There isn’t anyone who hasn’t at least heard of Disney. For decades on end, this company has been bringing joy to people of all ages with their animated films, many of which are an object of nostalgia to almost everyone. Whenever you see an old Disney movie you can’t help but feel like you’re right back in your living room, eating snacks and playing with toys. This feeling is pretty pleasant, so nostalgia tends to sell a lot, that’s just basic knowledge. Because of this, in 1994 Disney released a live action remake of The Jungle Book, originally released in 1967. This wasn’t the brightest idea, as in total they only got $13.2 million dollars in profit, which is not very good big-picture wise.
However, they decided to risk it again in 1996, when they released a live action film called 101 Dalmatians, based on the original movie in 1961. This, actually, was not a bad move at all, as the studio got $245.7 million dollars back in profit. They had found a new formula. In 2000 they released a sequel, 102 Dalmatians. In 2010, they released a remake of Alice in Wonderland which was mostly made with, you guessed it, live action and CGI. Then Maleficent in 2014, huge success. Cinderella in 2015. The Jungle Book in 2016, followed by Alice Through the Looking Glass that same year. Then Beauty and the Beast in 2017.
By this point, Disney has significantly dropped their rate of producing original films; the last Pixar original animated movie was Coco, in 2016. Christopher Robin, in 2018. Finally, in 2019, Disney has released a whopping 5 live action remakes of their classic films, including the infamous one made out of expressionless CGI lions, also known as The Lion King. By this time, the audience was getting annoyed. However, it didn’t stop them from buying a pair of tickets to the cinema, of course. It was The Lion King, everyone’s favorite childhood movie! It was so lovely and nostalgic back then, and besides, the graphics are hyper-realistic, so there’s no way the movie is going to be exactly the same, right? Wrong.
According to many, many reviews, The Lion King was basically an exact carbon copy of the 1994 film. Same plot, same dialogue, less expressive animation, just lackluster in general, which tends to be a trend in pretty much all of their love action remakes. Despite this, they movie did make money. And that, like most companies, is all Disney cares about. Everyone is always saying how annoying the live-action remakes are, how tired they are of them, and yet they go and watch them anyway because they’re bored, or because they think the CGI looks cool, etc. Disney has found their formula, and whether we like it or not, it works. We will keep going to these remakes, and as long as we’re paying Disney will keep making them.
But what will happen once they run out? In the past three years Disney has done nothing but announce live action remakes and sequels (of live action remakes). To add onto this, there are only a couple of movies left to remake that still cater to the nostalgic adult niche, as it’s unlikely that too many people will be hyped for an ‘Inside Out’ live action movie. Disney used to be known as a maker of worlds: they made beautifully (2D or 3D) animated movies where unique and expressive characters traveled universes beyond our imagination. Lately they’re basically just known for their sequels of such characters, CGI movies, and owning pretty much every entertainment company in the world. (No, seriously. They own the History Channel.) As an artist it is pretty much impossible to notice the drastic decline in artistic creativity in their recent films, and once you notice this, it truly is very, very sad. Of course, the team and animators aren’t any less talented: they are just not given much to work with. You can tell.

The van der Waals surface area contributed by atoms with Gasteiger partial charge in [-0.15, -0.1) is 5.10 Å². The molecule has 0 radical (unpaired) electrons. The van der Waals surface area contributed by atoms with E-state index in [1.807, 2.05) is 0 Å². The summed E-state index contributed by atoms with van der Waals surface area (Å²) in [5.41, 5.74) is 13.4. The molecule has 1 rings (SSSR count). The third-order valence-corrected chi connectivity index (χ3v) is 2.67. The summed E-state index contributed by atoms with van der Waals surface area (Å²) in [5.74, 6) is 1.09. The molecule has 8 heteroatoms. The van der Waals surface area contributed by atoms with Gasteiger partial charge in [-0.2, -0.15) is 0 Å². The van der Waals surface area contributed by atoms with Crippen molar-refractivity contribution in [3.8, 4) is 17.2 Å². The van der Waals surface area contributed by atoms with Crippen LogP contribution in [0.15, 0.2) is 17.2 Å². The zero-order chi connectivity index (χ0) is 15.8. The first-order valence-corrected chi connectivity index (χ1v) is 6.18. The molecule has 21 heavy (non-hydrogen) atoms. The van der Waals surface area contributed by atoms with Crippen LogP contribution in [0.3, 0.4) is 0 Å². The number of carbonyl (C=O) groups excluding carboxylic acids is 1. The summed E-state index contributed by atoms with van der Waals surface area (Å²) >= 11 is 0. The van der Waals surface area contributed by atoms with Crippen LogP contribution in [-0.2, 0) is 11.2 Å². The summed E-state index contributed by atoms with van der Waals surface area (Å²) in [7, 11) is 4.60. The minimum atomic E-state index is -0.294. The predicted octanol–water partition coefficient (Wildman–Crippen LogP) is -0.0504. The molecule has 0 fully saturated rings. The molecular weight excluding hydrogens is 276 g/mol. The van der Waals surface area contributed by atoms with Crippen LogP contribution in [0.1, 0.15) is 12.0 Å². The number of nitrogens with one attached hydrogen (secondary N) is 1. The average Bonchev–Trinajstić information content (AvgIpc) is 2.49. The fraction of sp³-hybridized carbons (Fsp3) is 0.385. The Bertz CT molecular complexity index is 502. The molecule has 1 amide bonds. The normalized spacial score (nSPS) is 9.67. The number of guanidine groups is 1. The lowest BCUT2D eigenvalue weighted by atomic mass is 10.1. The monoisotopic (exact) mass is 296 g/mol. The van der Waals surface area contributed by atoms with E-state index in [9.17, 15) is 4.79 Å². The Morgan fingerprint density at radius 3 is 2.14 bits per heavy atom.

Disney is becoming a gray, money-driven monopoly that’s just taking over the entertainment industry which, funnily enough, tends to be the sort of place a classic Disney villain would originate from. How ironic. Disney is no longer an animation company: it is simply a company, and while it is certainly difficult to maintain a happy cheery image when you’ve become such a large industry, but sometimes it seems they aren’t even trying to maintain it in the first place. Will Disney ever be able to return from this predictable loophole? Well, they don’t really have a choice. As previously stated, they are going to run out of old stories to retell eventually. But we don’t have to wait for that to happen. If you do actually enjoy these remakes, then who are you not to support them? They are nice to look at after all, and it’s always nice to see your favorite childhood characters in a different light. However, if you’re getting tired of this lackluster and predictable loophole, there might be a way to stop it from going down any further. Disney might not listen to their audience, but we can manipulate the one thing they listen to: money. Don’t want to see more live action sequels? Don’t pay for them. It seems too easy, but it truly is that simple. One person might not make too much of a difference in a $100 million dollar scale, but perhaps if everyone who isn’t happy with this trend attempts to protest in the only way that can truly be seen, Disney will realize that this recipe won’t work forever they will get back to work on original films, and take back their title as an imaginative and loved children’s entertainment company that still manages to reach out into everyone's hearts.